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In a North Carolina neighborhood that looks like a present-day Pleasantville, a man carries a cup of coffee and a plate of brownies out to his car. "Good mornin!" he calls cheerfully to a neighbor jogging by. As he sets his coffee cup on the hood of the car, he says, "I need to wash my car." Well, shucks. His wife enters the camera frame on the other side of the car.

So far, it's just about the most classic modern Americana scene imaginable. And then...

A horrifying "rrrrawwwww!" Blood-curdling screaming. Running. Panic. The man abandons the brownies, races to his wife's side of the car, then emerges with an animal in his hands. He holds the creature up like Rafiki holding up Simba, then yells in its face, "Oh my god! It's a bobcat! Oh my god!"

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Images courtesy of John Scully, Walden University, Ingrid Scully
True

Since March of 2020, over 29 million Americans have been diagnosed with COVID-19, according to the CDC. Over 540,000 have died in the United States as this unprecedented pandemic has swept the globe. And yet, by the end of 2020, it looked like science was winning: vaccines had been developed.

In celebration of the power of science we spoke to three people: an individual, a medical provider, and a vaccine scientist about how vaccines have impacted them throughout their lives. Here are their answers:

John Scully, 79, resident of Florida

Photo courtesy of John Scully

When John Scully was born, America was in the midst of an epidemic: tens of thousands of children in the United States were falling ill with paralytic poliomyelitis — otherwise known as polio, a disease that attacks the central nervous system and often leaves its victims partially or fully paralyzed.

"As kids, we were all afraid of getting polio," he says, "because if you got polio, you could end up in the dreaded iron lung and we were all terrified of those." Iron lungs were respirators that enclosed most of a person's body; people with severe cases often would end up in these respirators as they fought for their lives.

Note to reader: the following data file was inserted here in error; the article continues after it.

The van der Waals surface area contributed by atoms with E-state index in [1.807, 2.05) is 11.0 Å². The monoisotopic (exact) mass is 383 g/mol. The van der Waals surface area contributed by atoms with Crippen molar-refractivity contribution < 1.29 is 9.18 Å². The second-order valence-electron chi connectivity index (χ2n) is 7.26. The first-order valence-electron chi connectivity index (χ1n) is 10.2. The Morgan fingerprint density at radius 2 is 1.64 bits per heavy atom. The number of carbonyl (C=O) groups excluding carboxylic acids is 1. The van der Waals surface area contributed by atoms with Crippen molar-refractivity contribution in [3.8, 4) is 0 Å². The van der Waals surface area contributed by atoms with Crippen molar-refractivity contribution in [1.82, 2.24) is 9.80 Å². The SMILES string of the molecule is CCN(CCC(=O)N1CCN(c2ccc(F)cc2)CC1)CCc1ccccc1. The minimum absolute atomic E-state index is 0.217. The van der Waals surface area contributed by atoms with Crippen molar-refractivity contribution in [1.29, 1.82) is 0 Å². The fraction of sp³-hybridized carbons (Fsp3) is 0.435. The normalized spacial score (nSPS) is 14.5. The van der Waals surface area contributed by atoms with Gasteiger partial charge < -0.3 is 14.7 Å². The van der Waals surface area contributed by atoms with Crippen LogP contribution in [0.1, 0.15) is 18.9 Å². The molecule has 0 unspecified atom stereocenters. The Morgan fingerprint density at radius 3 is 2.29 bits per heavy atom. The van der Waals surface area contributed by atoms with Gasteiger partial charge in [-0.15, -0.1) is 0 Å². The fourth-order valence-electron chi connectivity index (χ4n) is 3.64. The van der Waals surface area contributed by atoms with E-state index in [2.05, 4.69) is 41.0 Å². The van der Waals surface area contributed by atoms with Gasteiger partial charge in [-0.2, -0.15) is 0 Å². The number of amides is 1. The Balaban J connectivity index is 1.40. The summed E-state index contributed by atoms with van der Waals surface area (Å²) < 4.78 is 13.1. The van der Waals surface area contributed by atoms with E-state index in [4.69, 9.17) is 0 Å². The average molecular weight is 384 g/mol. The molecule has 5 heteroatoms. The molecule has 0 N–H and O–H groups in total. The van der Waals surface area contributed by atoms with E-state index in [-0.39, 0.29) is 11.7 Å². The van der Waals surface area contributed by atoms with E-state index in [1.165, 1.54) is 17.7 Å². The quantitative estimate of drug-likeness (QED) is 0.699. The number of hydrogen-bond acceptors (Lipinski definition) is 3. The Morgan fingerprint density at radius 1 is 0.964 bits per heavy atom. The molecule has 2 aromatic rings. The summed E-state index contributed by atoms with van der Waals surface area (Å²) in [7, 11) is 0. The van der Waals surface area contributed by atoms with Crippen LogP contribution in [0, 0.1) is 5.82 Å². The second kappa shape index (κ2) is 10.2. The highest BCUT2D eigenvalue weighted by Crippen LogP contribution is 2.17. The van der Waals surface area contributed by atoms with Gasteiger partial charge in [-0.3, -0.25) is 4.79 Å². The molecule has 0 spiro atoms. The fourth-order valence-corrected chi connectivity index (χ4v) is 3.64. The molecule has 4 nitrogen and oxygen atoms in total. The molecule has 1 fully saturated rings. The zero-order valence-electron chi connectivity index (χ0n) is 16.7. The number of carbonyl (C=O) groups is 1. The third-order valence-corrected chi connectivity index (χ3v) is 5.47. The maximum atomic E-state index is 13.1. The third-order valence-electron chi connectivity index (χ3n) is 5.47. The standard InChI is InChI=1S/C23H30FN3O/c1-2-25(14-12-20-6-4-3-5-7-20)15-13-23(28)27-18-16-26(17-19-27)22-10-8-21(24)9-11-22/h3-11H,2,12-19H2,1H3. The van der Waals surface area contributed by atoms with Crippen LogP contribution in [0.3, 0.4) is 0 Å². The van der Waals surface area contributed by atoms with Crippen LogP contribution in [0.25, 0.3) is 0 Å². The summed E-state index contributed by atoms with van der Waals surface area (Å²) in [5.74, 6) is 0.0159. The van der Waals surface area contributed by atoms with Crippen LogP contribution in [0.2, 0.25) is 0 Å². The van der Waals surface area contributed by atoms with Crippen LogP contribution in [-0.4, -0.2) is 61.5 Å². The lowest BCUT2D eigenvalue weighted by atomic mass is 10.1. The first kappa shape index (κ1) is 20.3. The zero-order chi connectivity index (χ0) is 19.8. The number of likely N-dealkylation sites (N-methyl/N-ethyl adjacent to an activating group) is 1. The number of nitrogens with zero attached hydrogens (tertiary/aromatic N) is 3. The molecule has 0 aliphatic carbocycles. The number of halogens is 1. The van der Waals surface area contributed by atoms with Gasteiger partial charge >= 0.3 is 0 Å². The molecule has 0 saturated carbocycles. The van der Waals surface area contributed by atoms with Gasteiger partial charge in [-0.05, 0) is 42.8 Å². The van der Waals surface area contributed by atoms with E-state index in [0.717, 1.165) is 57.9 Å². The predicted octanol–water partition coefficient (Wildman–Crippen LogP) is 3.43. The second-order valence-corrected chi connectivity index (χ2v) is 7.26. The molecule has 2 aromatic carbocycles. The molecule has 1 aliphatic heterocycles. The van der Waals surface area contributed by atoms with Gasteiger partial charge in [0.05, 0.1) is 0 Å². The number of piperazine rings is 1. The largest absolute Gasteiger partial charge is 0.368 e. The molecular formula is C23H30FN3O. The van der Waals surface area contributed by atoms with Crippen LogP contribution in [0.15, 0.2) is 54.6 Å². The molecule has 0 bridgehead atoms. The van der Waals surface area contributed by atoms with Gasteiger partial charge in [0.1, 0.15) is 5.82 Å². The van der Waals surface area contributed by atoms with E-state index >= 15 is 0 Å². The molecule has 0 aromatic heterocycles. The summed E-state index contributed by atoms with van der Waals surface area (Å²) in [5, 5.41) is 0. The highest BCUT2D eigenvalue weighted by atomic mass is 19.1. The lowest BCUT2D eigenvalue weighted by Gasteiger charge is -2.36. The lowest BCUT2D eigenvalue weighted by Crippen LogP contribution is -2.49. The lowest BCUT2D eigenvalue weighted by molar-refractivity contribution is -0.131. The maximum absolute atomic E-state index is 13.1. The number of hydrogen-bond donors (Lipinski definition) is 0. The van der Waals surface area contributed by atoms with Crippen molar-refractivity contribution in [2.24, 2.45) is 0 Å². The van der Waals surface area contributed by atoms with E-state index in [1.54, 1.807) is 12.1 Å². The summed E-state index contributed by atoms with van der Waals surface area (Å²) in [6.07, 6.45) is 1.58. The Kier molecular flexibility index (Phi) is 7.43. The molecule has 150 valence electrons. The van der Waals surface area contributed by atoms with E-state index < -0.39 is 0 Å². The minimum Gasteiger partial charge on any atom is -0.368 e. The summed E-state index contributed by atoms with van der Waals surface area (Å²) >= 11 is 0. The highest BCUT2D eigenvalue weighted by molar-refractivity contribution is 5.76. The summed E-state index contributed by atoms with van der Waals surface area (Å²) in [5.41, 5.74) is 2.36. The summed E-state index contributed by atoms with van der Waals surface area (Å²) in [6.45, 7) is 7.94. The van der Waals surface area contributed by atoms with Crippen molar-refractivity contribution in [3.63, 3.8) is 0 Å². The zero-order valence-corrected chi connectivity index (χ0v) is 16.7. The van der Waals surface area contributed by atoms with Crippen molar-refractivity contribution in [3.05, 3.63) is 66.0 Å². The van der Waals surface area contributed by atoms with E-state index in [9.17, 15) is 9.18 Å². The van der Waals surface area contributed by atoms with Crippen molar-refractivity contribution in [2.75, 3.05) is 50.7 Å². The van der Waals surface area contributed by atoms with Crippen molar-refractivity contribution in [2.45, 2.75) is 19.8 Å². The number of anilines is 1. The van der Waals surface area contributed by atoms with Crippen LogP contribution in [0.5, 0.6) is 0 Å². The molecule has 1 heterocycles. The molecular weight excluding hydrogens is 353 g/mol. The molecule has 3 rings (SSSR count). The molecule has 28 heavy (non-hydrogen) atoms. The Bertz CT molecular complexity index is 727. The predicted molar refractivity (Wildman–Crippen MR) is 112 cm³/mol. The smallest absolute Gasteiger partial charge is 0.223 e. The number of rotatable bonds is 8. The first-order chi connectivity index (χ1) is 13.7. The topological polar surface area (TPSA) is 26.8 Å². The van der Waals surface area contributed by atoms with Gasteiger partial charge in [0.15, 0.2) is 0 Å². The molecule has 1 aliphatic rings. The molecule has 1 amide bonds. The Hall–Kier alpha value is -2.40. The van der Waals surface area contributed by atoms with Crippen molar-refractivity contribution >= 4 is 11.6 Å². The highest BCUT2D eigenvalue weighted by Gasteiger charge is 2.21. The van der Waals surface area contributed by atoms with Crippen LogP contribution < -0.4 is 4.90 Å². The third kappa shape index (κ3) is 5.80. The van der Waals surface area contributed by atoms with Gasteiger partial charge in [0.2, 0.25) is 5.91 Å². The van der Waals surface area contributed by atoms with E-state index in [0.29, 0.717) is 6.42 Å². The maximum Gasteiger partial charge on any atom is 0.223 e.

John remembers going to see matinee showings of cowboy movies on Saturdays and, before the movie, shorts would run. "Usually they showed the news," he says, "but I just remember seeing this one clip warning us about polio and it just showed all these kids in iron lungs." If kids survived the iron lung, they'd often come back to school on crutches, in leg braces, or in wheelchairs.

"We all tried to be really careful in the summer — or, as we called it back then, 'polio season,''" John says. This was because every year around Memorial Day, major outbreaks would begin to emerge and they'd spike sometime around August. People weren't really sure how the disease spread at the time, but many believed it traveled through the water. There was no cure — and every child was susceptible to getting sick with it.

"We couldn't swim in hot weather," he remembers, "and the municipal outdoor pool would close down in August."

Then, in 1954 clinical trials began for Dr. Jonas Salk's vaccine against polio and within a year, his vaccine was announced safe. "I got that vaccine at school," John says. Within two years, U.S. polio cases had dropped 85-95 percent — even before a second vaccine was developed by Dr. Albert Sabin in the 1960s. "I remember how much better things got after the vaccines came out. They changed everything," John says.